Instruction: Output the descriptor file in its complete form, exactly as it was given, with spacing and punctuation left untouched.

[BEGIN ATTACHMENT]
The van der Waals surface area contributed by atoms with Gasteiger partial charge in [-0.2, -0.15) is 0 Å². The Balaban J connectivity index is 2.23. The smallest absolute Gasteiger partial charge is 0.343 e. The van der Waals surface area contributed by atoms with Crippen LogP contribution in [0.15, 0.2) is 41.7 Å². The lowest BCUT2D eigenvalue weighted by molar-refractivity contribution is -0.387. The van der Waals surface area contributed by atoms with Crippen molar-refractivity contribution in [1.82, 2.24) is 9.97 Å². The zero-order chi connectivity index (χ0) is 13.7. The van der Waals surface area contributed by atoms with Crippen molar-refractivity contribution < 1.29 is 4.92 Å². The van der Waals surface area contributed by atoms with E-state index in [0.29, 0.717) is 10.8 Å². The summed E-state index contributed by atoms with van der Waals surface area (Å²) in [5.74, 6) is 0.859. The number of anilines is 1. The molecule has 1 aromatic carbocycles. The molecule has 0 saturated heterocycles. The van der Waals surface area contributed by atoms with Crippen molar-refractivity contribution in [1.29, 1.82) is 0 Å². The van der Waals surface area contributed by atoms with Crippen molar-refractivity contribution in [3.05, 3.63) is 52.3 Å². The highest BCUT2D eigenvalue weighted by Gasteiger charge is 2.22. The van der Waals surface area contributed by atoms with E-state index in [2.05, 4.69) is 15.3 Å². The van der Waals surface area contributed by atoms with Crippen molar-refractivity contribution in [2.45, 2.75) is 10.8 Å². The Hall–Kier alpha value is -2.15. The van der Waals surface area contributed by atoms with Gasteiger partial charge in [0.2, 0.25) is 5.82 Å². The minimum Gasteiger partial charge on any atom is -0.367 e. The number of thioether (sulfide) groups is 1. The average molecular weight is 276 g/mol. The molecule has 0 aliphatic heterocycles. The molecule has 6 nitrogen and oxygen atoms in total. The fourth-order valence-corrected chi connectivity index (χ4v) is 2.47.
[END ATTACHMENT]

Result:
The van der Waals surface area contributed by atoms with Gasteiger partial charge in [-0.2, -0.15) is 0 Å². The Balaban J connectivity index is 2.23. The smallest absolute Gasteiger partial charge is 0.343 e. The van der Waals surface area contributed by atoms with Crippen LogP contribution in [0.15, 0.2) is 41.7 Å². The lowest BCUT2D eigenvalue weighted by molar-refractivity contribution is -0.387. The van der Waals surface area contributed by atoms with Crippen molar-refractivity contribution in [1.82, 2.24) is 9.97 Å². The zero-order chi connectivity index (χ0) is 13.7. The van der Waals surface area contributed by atoms with Crippen molar-refractivity contribution < 1.29 is 4.92 Å². The van der Waals surface area contributed by atoms with E-state index in [0.29, 0.717) is 10.8 Å². The summed E-state index contributed by atoms with van der Waals surface area (Å²) in [5.74, 6) is 0.859. The number of anilines is 1. The molecule has 1 aromatic carbocycles. The molecule has 0 saturated heterocycles. The van der Waals surface area contributed by atoms with Crippen molar-refractivity contribution in [1.29, 1.82) is 0 Å². The van der Waals surface area contributed by atoms with Crippen molar-refractivity contribution in [3.05, 3.63) is 52.3 Å². The highest BCUT2D eigenvalue weighted by Gasteiger charge is 2.22. The van der Waals surface area contributed by atoms with E-state index in [2.05, 4.69) is 15.3 Å². The van der Waals surface area contributed by atoms with Crippen molar-refractivity contribution in [2.45, 2.75) is 10.8 Å². The Hall–Kier alpha value is -2.15. The van der Waals surface area contributed by atoms with Gasteiger partial charge in [0.2, 0.25) is 5.82 Å². The minimum Gasteiger partial charge on any atom is -0.367 e. The number of thioether (sulfide) groups is 1. The average molecular weight is 276 g/mol. The molecule has 0 aliphatic heterocycles. The molecule has 6 nitrogen and oxygen atoms in total. The fourth-order valence-corrected chi connectivity index (χ4v) is 2.47.